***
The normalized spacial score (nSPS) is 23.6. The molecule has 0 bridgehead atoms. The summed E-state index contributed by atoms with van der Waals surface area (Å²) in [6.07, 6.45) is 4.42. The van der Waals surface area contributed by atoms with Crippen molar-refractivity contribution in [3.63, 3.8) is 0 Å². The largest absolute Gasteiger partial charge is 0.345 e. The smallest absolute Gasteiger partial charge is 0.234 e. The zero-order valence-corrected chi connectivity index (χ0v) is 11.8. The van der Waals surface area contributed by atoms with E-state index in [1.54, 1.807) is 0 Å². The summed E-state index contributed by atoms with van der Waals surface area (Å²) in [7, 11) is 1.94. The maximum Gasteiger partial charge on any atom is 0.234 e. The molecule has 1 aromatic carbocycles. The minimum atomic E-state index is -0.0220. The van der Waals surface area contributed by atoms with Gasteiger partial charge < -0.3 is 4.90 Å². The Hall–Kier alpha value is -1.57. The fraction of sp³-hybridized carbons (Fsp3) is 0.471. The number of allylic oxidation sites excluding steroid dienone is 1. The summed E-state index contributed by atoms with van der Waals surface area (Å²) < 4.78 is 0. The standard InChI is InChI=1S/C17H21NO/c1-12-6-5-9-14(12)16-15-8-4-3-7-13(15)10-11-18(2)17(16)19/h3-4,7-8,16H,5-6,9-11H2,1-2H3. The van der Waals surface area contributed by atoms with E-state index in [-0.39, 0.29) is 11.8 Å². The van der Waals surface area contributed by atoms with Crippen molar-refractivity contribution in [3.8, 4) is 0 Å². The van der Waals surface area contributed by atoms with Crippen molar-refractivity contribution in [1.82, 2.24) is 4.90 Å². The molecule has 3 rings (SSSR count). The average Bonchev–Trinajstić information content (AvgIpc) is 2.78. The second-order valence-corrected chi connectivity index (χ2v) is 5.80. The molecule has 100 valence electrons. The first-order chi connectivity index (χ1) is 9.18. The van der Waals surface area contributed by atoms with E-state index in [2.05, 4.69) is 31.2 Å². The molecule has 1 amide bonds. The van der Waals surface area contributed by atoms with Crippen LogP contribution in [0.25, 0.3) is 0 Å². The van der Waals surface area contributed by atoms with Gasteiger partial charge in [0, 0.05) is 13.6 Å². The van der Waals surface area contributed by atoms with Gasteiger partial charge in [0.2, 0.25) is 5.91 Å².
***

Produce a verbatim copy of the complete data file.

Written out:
The normalized spacial score (nSPS) is 23.6. The molecule has 0 bridgehead atoms. The summed E-state index contributed by atoms with van der Waals surface area (Å²) in [6.07, 6.45) is 4.42. The van der Waals surface area contributed by atoms with Crippen molar-refractivity contribution in [3.63, 3.8) is 0 Å². The largest absolute Gasteiger partial charge is 0.345 e. The smallest absolute Gasteiger partial charge is 0.234 e. The zero-order valence-corrected chi connectivity index (χ0v) is 11.8. The van der Waals surface area contributed by atoms with E-state index in [1.54, 1.807) is 0 Å². The summed E-state index contributed by atoms with van der Waals surface area (Å²) in [7, 11) is 1.94. The maximum Gasteiger partial charge on any atom is 0.234 e. The molecule has 1 aromatic carbocycles. The minimum atomic E-state index is -0.0220. The van der Waals surface area contributed by atoms with Gasteiger partial charge < -0.3 is 4.90 Å². The Hall–Kier alpha value is -1.57. The fraction of sp³-hybridized carbons (Fsp3) is 0.471. The number of allylic oxidation sites excluding steroid dienone is 1. The summed E-state index contributed by atoms with van der Waals surface area (Å²) < 4.78 is 0. The standard InChI is InChI=1S/C17H21NO/c1-12-6-5-9-14(12)16-15-8-4-3-7-13(15)10-11-18(2)17(16)19/h3-4,7-8,16H,5-6,9-11H2,1-2H3. The van der Waals surface area contributed by atoms with E-state index in [-0.39, 0.29) is 11.8 Å². The van der Waals surface area contributed by atoms with Crippen molar-refractivity contribution in [3.8, 4) is 0 Å². The van der Waals surface area contributed by atoms with Crippen molar-refractivity contribution in [1.82, 2.24) is 4.90 Å². The molecule has 3 rings (SSSR count). The average Bonchev–Trinajstić information content (AvgIpc) is 2.78. The second-order valence-corrected chi connectivity index (χ2v) is 5.80. The molecule has 100 valence electrons. The first-order chi connectivity index (χ1) is 9.18. The van der Waals surface area contributed by atoms with E-state index in [2.05, 4.69) is 31.2 Å². The molecule has 1 amide bonds. The van der Waals surface area contributed by atoms with Crippen LogP contribution in [0.25, 0.3) is 0 Å². The van der Waals surface area contributed by atoms with Gasteiger partial charge in [0, 0.05) is 13.6 Å². The van der Waals surface area contributed by atoms with Gasteiger partial charge in [0.2, 0.25) is 5.91 Å².